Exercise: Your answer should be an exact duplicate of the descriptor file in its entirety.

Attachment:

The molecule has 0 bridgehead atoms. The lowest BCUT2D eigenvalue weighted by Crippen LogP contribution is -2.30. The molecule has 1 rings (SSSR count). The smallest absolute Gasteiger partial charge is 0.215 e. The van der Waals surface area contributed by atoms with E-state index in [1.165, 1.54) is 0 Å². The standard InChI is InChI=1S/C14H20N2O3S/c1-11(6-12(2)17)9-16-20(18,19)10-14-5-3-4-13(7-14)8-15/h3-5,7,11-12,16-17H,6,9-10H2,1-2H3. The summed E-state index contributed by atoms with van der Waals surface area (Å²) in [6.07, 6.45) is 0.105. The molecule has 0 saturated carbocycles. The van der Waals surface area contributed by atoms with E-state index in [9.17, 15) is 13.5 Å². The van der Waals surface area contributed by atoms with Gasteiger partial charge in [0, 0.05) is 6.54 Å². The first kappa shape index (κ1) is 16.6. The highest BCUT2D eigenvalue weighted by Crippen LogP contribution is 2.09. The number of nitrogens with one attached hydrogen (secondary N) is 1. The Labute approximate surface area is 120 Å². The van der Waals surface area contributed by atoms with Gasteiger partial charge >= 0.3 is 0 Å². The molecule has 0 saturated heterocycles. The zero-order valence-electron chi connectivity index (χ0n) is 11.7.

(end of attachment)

The molecule has 0 bridgehead atoms. The lowest BCUT2D eigenvalue weighted by Crippen LogP contribution is -2.30. The molecule has 1 rings (SSSR count). The smallest absolute Gasteiger partial charge is 0.215 e. The van der Waals surface area contributed by atoms with E-state index in [1.165, 1.54) is 0 Å². The standard InChI is InChI=1S/C14H20N2O3S/c1-11(6-12(2)17)9-16-20(18,19)10-14-5-3-4-13(7-14)8-15/h3-5,7,11-12,16-17H,6,9-10H2,1-2H3. The summed E-state index contributed by atoms with van der Waals surface area (Å²) in [6.07, 6.45) is 0.105. The molecule has 0 saturated carbocycles. The van der Waals surface area contributed by atoms with E-state index in [9.17, 15) is 13.5 Å². The van der Waals surface area contributed by atoms with Gasteiger partial charge in [0, 0.05) is 6.54 Å². The first kappa shape index (κ1) is 16.6. The highest BCUT2D eigenvalue weighted by Crippen LogP contribution is 2.09. The number of nitrogens with one attached hydrogen (secondary N) is 1. The Labute approximate surface area is 120 Å². The van der Waals surface area contributed by atoms with Gasteiger partial charge >= 0.3 is 0 Å². The molecule has 0 saturated heterocycles. The zero-order valence-electron chi connectivity index (χ0n) is 11.7.